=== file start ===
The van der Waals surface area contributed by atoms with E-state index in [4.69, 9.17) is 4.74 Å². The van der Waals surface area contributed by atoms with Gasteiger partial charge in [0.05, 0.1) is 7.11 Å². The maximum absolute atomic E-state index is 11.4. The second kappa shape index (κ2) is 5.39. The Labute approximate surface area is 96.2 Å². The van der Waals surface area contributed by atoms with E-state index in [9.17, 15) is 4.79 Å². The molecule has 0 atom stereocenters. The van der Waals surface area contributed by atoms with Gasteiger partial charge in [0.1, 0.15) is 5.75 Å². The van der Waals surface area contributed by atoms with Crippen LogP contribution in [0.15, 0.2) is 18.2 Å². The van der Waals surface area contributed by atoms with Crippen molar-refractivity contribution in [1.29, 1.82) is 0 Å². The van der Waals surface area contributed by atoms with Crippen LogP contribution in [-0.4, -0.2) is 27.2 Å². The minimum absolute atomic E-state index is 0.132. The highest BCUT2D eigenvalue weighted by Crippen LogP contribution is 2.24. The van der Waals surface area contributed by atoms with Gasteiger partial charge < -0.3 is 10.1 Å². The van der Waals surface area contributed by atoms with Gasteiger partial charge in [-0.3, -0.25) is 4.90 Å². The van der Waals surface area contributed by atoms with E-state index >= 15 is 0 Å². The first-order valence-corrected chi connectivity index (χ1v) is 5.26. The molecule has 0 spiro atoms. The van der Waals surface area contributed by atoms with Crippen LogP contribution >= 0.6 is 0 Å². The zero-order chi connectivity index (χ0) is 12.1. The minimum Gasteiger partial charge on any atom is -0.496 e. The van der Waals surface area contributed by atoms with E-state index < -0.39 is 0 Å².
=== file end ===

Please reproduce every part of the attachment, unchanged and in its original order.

The van der Waals surface area contributed by atoms with E-state index in [4.69, 9.17) is 4.74 Å². The van der Waals surface area contributed by atoms with Gasteiger partial charge in [0.05, 0.1) is 7.11 Å². The maximum absolute atomic E-state index is 11.4. The second kappa shape index (κ2) is 5.39. The Labute approximate surface area is 96.2 Å². The van der Waals surface area contributed by atoms with E-state index in [9.17, 15) is 4.79 Å². The molecule has 0 atom stereocenters. The van der Waals surface area contributed by atoms with Gasteiger partial charge in [0.1, 0.15) is 5.75 Å². The van der Waals surface area contributed by atoms with Crippen LogP contribution in [0.15, 0.2) is 18.2 Å². The van der Waals surface area contributed by atoms with Crippen molar-refractivity contribution in [1.29, 1.82) is 0 Å². The van der Waals surface area contributed by atoms with Crippen LogP contribution in [-0.4, -0.2) is 27.2 Å². The minimum absolute atomic E-state index is 0.132. The highest BCUT2D eigenvalue weighted by Crippen LogP contribution is 2.24. The van der Waals surface area contributed by atoms with Gasteiger partial charge < -0.3 is 10.1 Å². The van der Waals surface area contributed by atoms with Gasteiger partial charge in [-0.3, -0.25) is 4.90 Å². The van der Waals surface area contributed by atoms with E-state index >= 15 is 0 Å². The first-order valence-corrected chi connectivity index (χ1v) is 5.26. The molecule has 0 spiro atoms. The van der Waals surface area contributed by atoms with Crippen LogP contribution >= 0.6 is 0 Å². The zero-order chi connectivity index (χ0) is 12.1. The minimum Gasteiger partial charge on any atom is -0.496 e. The van der Waals surface area contributed by atoms with E-state index < -0.39 is 0 Å².